Given the increasingly global competition for talent, is it advisable to have a global approach to rewards – that is, common strategies, structures and systems? Many organizations aim to reflect their corporate values and culture in a global approach to rewards, which usually translates into a consistent way of linking rewards and results. Some organizations, although not a majority, go as far as having global job grades and salary bands, and possibly a defined list of organizations used for benchmarking purposes.

In principle, global consistency can be rolled-out more easily in organizations operating across locations that are more homogenous from a regulatory and cultural perspective, compared to organizations with a wide geographic footprint. Needless to say, the organization structure and operating model are also important factors: an organization where critical roles are geographically distributed needs to compete for talent in several markets, each with its own unique features; whereas an organization where most of the critical resources are located in headquarters may not feel the same amount of pressure.  

Whilst global consistency may have its advantages, it also has some drawbacks. Gaining the buy-in of various locations requires skillful change management, especially when the global approach is perceived as being not in line with local market practices and simply a clone of HQ. Other implementation challenges of a global rewards approach revolve around country-specific regulations, local demographics, culture, taxation or employment law. Incentives and retention payments that work well in one country may be deemed illegal in another, or backfire for employees by pushing them into a higher tax bracket.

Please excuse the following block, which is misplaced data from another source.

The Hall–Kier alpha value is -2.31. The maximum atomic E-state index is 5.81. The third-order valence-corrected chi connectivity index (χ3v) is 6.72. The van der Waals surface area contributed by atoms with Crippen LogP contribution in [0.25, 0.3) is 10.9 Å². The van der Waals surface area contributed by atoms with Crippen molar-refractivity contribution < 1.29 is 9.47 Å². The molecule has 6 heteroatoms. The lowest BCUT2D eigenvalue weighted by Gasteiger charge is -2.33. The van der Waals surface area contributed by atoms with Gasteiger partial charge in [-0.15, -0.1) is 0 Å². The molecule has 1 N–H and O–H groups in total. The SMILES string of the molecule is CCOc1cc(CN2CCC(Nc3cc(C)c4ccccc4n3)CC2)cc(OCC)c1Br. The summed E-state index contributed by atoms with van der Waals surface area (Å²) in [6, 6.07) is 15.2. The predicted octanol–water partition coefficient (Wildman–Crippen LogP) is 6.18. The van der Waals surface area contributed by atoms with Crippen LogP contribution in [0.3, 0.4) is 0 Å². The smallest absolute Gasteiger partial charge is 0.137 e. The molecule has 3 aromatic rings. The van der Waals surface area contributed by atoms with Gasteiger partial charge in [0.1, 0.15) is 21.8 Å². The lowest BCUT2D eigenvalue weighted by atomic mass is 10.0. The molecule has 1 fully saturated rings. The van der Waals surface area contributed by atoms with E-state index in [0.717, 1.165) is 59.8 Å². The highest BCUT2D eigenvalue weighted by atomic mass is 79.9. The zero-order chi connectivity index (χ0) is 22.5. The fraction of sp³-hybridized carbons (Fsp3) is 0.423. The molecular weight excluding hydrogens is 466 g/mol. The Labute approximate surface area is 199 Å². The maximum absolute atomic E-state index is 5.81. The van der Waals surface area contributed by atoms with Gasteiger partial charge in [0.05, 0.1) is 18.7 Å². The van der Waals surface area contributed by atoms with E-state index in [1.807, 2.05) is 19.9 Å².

The challenge for today’s reward professionals is to find the right formula to compete globally for the best talent, and to achieve the right balance of global consistency and location-specific differentiation required to thrive in every market. Ideally, global initiatives should be embraced and “owned” locally, through careful consultation and alignment with regional and local business and HR leaders. Having local ownership is the first and most important step of any change management project, and a critical success factor.

While there is no magic formula, as each organization is unique, there are definitely steps that make the roll-out and execution of the rewards framework smoother:

  • Start with the company’s mission and core values, which are usually accepted as “non-negotiables”, and which can be used globally as the compensation philosophy’s foundation.
  • Involve regional HR leaders early to co-develop and co-own the key principles of the compensation philosophy. These HR leaders will be valuable advocates and catalysts for the eventual roll-out of the rewards framework across the globe.
  • Do some due diligence: ensure that any location-specific deviations from global standards are supported by rigorous analysis and factual data.
  • Understand the financial and practical impact of the proposed framework on both the business and employees, in terms of cost, cash and administrative implications.
  • For key markets, use the knowledge and experience of HR and business leaders to understand how to adjust the global approach to meet local regulatory and business priorities, while preserving the underlying philosophical principles.
  • Prepare a sensible roll-out and communication plan that encourages employees, managers and other HR team members to embrace and support the changes.

Being able to attract, retain and reward talent across borders has become an increasingly important competency for rewards professionals. Geopolitical trends, technological advances and talent demographics are only some of the factors that make the task challenging. Astute rewards professionals will recognize that in those challenges there are also golden opportunities to secure the best skills and leap ahead of the competition.

Mario Ferraro
by Mario Ferraro

Global Mobility Leader – Asia, Middle East, Africa & Turkey